The breakthrough comes in the form of a Basic Needs Allowance for active duty military whose income falls below 130% of the federal poverty level. This allowance, with other support, is being included for the first time in the national defense spending bill. To further understand the scope of the problem, a detailed study on food insecurity will be conducted by the Department of Defense.
Washington state played an integral role in this win in several key aspects. Congresswoman Marilyn Strickland (WA-10) is the original co-sponsor of the Military Hunger Prevention Act, H.R.2339, with additional cosponsors Congresswoman Suzan DelBene (WA-1), Congressman Derek Kilmer (WA-6), Congressman Rick Larsen (WA-2), Congresswoman Kim Schrier (WA-8). Senator Patty Murray is a co-sponsor of the Military Hunger Prevention Act, S.1488 in the Senate. These bills served as the basis for the provision that was ultimately adopted in the National Defense Authorization Act.
Moreover, the entire purview of defense spending fell under the leadership of Congressman Adam Smith (WA-9) as Chair for the House Armed Services Committee. Representative Smith is Food Lifeline’s representative in Congress, and a staunch supporter of both hunger issues and champion for veteran and military families.
Food Lifeline prioritized the issue of military family hunger in our work as a Feeding America affiliate. This partnership on federal priorities brought important resources and expertise to the advocacy campaign we built. We formed an ad hoc statewide coalition – the Washington Military Family Hunger Coalition – to unite more than 60 stakeholders, advocates, local, state, and national organizations around issues, service, and advocacy for veteran and military families.
The coalition helped highlight community efforts like those of Second Harvest in Spokane, Nourish Pierce County, Thurston County Food Bank, Eloise’s Cooking Pot, and The Mission Continues – each active in providing food to military households. And in working with state policymakers, we are finding additional ways we can make a difference. Notably, State Representative Mari Leavitt and State Senator T’wina Nobles have added voice and perspective through published opinion articles and attending local food distributions. Representative Leavitt will be sponsoring legislation in 2022 state legislative session to further support military families.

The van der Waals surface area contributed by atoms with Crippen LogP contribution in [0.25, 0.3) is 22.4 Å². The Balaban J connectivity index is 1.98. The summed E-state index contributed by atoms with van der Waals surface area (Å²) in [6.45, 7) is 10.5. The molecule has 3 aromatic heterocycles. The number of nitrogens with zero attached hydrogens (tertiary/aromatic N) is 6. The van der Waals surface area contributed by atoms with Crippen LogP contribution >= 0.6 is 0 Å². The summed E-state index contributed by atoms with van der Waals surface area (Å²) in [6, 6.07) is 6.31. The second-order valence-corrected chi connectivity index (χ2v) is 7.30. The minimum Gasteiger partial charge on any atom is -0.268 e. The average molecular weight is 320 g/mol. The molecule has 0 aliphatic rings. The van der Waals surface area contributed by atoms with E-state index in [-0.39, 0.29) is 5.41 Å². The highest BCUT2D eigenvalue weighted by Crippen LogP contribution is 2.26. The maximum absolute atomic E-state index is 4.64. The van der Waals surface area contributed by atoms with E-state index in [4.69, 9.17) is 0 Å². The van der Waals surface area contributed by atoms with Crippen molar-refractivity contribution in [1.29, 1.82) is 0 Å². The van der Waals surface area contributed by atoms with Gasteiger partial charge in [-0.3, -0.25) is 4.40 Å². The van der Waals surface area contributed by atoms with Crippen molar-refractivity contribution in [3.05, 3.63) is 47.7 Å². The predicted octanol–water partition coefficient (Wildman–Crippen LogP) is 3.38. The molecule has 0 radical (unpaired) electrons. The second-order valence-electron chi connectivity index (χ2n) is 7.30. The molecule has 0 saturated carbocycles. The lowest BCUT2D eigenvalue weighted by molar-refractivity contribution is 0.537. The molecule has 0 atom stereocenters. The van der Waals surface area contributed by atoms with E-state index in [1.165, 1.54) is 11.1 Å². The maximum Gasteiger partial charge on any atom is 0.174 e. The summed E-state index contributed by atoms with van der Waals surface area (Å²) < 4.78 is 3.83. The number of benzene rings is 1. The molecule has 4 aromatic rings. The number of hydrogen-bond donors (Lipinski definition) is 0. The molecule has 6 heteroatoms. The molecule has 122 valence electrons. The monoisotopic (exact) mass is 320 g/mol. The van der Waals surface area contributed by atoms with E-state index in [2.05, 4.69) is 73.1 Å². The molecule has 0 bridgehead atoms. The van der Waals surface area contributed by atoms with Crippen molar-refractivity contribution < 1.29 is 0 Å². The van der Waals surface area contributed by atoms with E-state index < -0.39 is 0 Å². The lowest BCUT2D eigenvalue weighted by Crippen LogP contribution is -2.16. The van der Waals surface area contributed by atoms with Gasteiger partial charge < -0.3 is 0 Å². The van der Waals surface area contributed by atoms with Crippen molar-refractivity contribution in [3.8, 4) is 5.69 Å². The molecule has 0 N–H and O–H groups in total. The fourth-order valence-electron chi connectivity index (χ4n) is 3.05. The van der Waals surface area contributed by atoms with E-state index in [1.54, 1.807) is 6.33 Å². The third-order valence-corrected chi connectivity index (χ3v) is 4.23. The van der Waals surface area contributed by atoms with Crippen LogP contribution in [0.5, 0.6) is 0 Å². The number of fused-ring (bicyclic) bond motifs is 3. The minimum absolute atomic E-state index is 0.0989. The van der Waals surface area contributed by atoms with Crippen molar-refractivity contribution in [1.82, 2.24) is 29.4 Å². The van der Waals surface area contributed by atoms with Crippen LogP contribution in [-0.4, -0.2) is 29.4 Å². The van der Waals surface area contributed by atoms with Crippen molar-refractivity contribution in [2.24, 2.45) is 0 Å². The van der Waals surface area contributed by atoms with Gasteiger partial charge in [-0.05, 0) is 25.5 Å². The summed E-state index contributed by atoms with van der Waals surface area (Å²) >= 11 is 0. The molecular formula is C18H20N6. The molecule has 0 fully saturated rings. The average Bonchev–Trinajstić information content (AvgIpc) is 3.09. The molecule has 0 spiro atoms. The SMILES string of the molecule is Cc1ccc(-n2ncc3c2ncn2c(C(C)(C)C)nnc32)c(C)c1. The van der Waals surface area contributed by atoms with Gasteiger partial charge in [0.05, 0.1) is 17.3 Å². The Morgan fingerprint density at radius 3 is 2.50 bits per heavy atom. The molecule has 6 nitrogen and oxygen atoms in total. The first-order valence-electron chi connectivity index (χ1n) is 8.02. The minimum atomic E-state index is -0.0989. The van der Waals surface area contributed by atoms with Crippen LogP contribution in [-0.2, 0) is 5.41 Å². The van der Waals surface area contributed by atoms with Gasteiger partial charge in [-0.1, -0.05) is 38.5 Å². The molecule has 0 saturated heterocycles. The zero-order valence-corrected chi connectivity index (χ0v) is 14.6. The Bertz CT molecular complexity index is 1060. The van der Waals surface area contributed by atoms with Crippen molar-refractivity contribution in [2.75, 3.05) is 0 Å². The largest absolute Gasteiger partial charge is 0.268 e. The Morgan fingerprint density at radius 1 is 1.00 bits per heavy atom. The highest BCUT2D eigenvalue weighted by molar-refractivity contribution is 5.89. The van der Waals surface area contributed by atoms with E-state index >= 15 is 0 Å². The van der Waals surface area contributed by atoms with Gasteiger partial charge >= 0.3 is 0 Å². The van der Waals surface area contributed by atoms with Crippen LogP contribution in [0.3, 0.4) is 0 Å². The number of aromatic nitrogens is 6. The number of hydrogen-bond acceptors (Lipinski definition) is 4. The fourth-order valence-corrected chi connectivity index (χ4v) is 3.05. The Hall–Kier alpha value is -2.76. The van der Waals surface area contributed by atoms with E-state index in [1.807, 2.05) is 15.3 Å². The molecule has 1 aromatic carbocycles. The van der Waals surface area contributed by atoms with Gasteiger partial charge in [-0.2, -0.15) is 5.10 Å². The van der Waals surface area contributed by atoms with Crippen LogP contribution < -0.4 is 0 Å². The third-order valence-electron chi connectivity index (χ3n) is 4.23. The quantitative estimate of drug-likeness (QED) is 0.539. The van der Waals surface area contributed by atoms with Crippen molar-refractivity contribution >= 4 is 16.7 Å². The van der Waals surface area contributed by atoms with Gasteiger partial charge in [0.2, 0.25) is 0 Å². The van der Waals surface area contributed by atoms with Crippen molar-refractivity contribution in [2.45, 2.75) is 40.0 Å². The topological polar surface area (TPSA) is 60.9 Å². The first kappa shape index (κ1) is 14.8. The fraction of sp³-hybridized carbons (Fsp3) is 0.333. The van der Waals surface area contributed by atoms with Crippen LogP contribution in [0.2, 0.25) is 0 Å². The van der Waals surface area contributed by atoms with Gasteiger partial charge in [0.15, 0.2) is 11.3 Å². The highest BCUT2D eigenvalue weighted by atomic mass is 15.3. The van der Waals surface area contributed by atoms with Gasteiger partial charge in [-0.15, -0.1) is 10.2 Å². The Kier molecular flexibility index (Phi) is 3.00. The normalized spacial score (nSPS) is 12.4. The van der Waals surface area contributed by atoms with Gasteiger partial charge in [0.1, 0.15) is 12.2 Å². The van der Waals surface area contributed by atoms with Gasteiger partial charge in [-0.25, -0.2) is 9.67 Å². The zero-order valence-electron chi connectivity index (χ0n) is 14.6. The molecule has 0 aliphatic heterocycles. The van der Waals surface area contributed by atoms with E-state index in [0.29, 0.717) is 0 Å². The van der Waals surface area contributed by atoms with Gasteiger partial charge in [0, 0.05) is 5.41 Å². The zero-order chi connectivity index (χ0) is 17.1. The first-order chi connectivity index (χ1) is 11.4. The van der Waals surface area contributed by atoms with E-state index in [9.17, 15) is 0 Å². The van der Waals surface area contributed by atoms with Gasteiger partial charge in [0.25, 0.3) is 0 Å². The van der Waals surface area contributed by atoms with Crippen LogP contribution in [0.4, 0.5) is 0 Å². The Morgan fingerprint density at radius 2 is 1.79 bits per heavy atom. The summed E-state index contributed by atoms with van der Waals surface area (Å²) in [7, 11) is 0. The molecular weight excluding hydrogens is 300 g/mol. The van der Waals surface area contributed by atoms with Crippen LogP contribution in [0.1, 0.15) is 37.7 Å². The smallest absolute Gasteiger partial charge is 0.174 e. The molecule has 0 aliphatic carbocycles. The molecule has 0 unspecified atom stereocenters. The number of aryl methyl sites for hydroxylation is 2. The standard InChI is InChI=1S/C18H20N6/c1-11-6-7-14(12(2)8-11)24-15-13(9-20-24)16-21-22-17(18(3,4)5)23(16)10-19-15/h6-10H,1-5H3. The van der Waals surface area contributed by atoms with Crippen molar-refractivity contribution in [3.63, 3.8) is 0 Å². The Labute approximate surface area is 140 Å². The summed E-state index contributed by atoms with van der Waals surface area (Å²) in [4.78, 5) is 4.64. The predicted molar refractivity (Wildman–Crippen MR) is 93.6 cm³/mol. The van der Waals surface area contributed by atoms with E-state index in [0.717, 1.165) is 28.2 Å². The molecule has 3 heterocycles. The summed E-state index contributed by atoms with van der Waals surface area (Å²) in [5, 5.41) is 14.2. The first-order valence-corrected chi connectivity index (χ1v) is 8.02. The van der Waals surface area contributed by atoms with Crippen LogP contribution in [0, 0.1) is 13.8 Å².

A catalyst in advancing the issue of military family hunger, and a tipping point for action in Washington, came in the form of the Military Family Advisory Network. A national organization of military and veteran spouses and community leaders who are dedicated to improving the lives of military and veteran families. In June 2021, they brought their national campaign “One Million Meals Challenge” to Lakewood, Washington, to serve nearby Joint Base Lewis McCord families with the first of three food distributions. A national leader on military family focused research, their insight, gleaned from military families by collecting lived experiences, sounded the alarm that 1 in 5 military households are facing food insecurity during the pandemic.
All told, we are proud to do this work, proud of this win, and will continue our advocacy on behalf of veterans and more than 160,000 service members, reservist, and their families that live in and around Washington state’s six active duty military bases.
To learn more and join our campaign, please visit Food Lifeline’s Military Family Hunger campaign page here.
More about the new Basic Needs Allowance in the NDAA:
The final version of the Act resolved a key difference between House and Senate approaches by giving the Secretary of Defense discretion, based upon the cost of living where the service members are stationed, to exclude a separate Basic Allowance for Housing from counting toward gross household income, thereby helping servicemembers who otherwise would have been disqualified for SNAP.
In addition, the Act requires a specific detailed study on food insecurity in Department of Defense to include:
- An analysis of food deserts that affect members of the Armed Forces, and their families, who live in areas with high costs of living;
- The current method employed by the Secretary of Defense to determine areas with high costs of living;
- The development of a process to determine an appropriate allowance to supplement;
- The income of members who suffer food insecurity; and
- Engagement with and outcomes of forums with beneficiaries, military service organizations, and advocacy groups to elicit information regarding the effects of food insecurity on members and their dependents.